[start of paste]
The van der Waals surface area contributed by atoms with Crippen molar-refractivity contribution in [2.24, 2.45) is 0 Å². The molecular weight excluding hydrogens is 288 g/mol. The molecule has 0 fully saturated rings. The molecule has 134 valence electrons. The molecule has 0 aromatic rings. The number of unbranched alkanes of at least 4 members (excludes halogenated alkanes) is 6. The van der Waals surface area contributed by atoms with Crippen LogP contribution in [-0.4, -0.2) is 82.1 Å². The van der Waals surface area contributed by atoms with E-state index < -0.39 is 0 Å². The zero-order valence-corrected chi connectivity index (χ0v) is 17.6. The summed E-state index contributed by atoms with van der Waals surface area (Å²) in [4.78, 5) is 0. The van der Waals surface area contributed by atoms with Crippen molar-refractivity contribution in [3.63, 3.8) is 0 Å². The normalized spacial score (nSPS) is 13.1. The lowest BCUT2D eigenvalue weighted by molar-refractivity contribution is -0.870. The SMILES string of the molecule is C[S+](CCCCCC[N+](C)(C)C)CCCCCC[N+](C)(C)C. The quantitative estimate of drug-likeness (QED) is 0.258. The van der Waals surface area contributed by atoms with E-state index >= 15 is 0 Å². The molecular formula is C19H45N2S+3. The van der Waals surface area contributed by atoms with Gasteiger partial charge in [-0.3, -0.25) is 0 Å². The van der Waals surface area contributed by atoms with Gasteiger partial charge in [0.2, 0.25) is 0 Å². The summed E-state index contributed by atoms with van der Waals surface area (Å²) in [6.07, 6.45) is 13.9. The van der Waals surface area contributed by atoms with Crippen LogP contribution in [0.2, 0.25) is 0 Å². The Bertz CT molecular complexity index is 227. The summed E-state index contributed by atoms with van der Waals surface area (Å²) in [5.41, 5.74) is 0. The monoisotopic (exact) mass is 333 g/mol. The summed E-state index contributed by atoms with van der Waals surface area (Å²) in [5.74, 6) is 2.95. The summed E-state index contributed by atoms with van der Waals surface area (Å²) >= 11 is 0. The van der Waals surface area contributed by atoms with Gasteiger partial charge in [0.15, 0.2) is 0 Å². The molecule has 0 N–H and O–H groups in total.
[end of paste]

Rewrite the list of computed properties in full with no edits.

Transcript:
The van der Waals surface area contributed by atoms with Crippen molar-refractivity contribution in [2.24, 2.45) is 0 Å². The molecular weight excluding hydrogens is 288 g/mol. The molecule has 0 fully saturated rings. The molecule has 134 valence electrons. The molecule has 0 aromatic rings. The number of unbranched alkanes of at least 4 members (excludes halogenated alkanes) is 6. The van der Waals surface area contributed by atoms with Crippen LogP contribution in [-0.4, -0.2) is 82.1 Å². The van der Waals surface area contributed by atoms with E-state index < -0.39 is 0 Å². The zero-order valence-corrected chi connectivity index (χ0v) is 17.6. The summed E-state index contributed by atoms with van der Waals surface area (Å²) in [4.78, 5) is 0. The van der Waals surface area contributed by atoms with Crippen molar-refractivity contribution in [3.63, 3.8) is 0 Å². The normalized spacial score (nSPS) is 13.1. The lowest BCUT2D eigenvalue weighted by molar-refractivity contribution is -0.870. The SMILES string of the molecule is C[S+](CCCCCC[N+](C)(C)C)CCCCCC[N+](C)(C)C. The quantitative estimate of drug-likeness (QED) is 0.258. The van der Waals surface area contributed by atoms with E-state index >= 15 is 0 Å². The molecular formula is C19H45N2S+3. The van der Waals surface area contributed by atoms with Gasteiger partial charge in [-0.3, -0.25) is 0 Å². The van der Waals surface area contributed by atoms with Gasteiger partial charge in [0.2, 0.25) is 0 Å². The summed E-state index contributed by atoms with van der Waals surface area (Å²) in [6.07, 6.45) is 13.9. The van der Waals surface area contributed by atoms with Crippen LogP contribution in [0.2, 0.25) is 0 Å². The Bertz CT molecular complexity index is 227. The summed E-state index contributed by atoms with van der Waals surface area (Å²) in [5.41, 5.74) is 0. The monoisotopic (exact) mass is 333 g/mol. The summed E-state index contributed by atoms with van der Waals surface area (Å²) in [5.74, 6) is 2.95. The summed E-state index contributed by atoms with van der Waals surface area (Å²) >= 11 is 0. The van der Waals surface area contributed by atoms with Gasteiger partial charge in [0.15, 0.2) is 0 Å². The molecule has 0 N–H and O–H groups in total.